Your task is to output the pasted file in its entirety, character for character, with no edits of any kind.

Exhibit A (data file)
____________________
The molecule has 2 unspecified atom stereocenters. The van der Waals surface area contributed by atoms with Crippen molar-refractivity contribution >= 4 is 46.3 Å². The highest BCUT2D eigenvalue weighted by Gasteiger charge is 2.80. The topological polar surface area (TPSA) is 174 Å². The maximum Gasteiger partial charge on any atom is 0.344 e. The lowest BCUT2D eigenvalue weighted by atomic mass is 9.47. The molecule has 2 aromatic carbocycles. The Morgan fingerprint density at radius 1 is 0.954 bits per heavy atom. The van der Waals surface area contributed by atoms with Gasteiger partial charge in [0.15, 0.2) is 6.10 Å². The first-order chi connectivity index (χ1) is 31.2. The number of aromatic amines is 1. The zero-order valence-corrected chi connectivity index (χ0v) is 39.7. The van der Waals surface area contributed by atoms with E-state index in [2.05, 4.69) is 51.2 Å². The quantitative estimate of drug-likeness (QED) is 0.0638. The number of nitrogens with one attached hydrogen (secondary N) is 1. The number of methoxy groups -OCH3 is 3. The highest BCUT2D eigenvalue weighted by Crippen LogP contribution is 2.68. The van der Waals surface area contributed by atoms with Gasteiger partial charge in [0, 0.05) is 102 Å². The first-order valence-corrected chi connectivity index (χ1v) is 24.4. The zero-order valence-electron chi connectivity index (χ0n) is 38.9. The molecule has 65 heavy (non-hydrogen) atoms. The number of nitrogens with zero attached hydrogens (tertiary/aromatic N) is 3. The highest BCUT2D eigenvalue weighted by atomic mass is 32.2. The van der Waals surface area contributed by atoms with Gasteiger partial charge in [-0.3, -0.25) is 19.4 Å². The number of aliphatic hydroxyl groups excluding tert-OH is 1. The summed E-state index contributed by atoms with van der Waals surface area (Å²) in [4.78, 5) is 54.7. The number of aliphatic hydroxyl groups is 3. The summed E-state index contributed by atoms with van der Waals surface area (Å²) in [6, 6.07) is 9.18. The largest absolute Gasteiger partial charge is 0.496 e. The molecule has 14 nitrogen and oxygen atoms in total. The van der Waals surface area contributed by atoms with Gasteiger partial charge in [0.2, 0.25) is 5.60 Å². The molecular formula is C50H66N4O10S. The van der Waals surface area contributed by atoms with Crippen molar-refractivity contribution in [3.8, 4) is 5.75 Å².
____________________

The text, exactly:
The molecule has 2 unspecified atom stereocenters. The van der Waals surface area contributed by atoms with Crippen molar-refractivity contribution >= 4 is 46.3 Å². The highest BCUT2D eigenvalue weighted by Gasteiger charge is 2.80. The topological polar surface area (TPSA) is 174 Å². The maximum Gasteiger partial charge on any atom is 0.344 e. The lowest BCUT2D eigenvalue weighted by atomic mass is 9.47. The molecule has 2 aromatic carbocycles. The Morgan fingerprint density at radius 1 is 0.954 bits per heavy atom. The van der Waals surface area contributed by atoms with Gasteiger partial charge in [0.15, 0.2) is 6.10 Å². The first-order chi connectivity index (χ1) is 31.2. The number of aromatic amines is 1. The zero-order valence-corrected chi connectivity index (χ0v) is 39.7. The van der Waals surface area contributed by atoms with E-state index in [2.05, 4.69) is 51.2 Å². The quantitative estimate of drug-likeness (QED) is 0.0638. The number of nitrogens with one attached hydrogen (secondary N) is 1. The number of methoxy groups -OCH3 is 3. The highest BCUT2D eigenvalue weighted by Crippen LogP contribution is 2.68. The van der Waals surface area contributed by atoms with Gasteiger partial charge in [0, 0.05) is 102 Å². The first-order valence-corrected chi connectivity index (χ1v) is 24.4. The zero-order valence-electron chi connectivity index (χ0n) is 38.9. The molecule has 65 heavy (non-hydrogen) atoms. The number of nitrogens with zero attached hydrogens (tertiary/aromatic N) is 3. The highest BCUT2D eigenvalue weighted by atomic mass is 32.2. The van der Waals surface area contributed by atoms with Gasteiger partial charge in [-0.3, -0.25) is 19.4 Å². The number of aliphatic hydroxyl groups excluding tert-OH is 1. The summed E-state index contributed by atoms with van der Waals surface area (Å²) in [4.78, 5) is 54.7. The number of aliphatic hydroxyl groups is 3. The summed E-state index contributed by atoms with van der Waals surface area (Å²) in [6, 6.07) is 9.18. The largest absolute Gasteiger partial charge is 0.496 e. The molecule has 14 nitrogen and oxygen atoms in total. The van der Waals surface area contributed by atoms with Gasteiger partial charge in [0.2, 0.25) is 5.60 Å². The molecular formula is C50H66N4O10S. The van der Waals surface area contributed by atoms with Crippen molar-refractivity contribution in [3.8, 4) is 5.75 Å².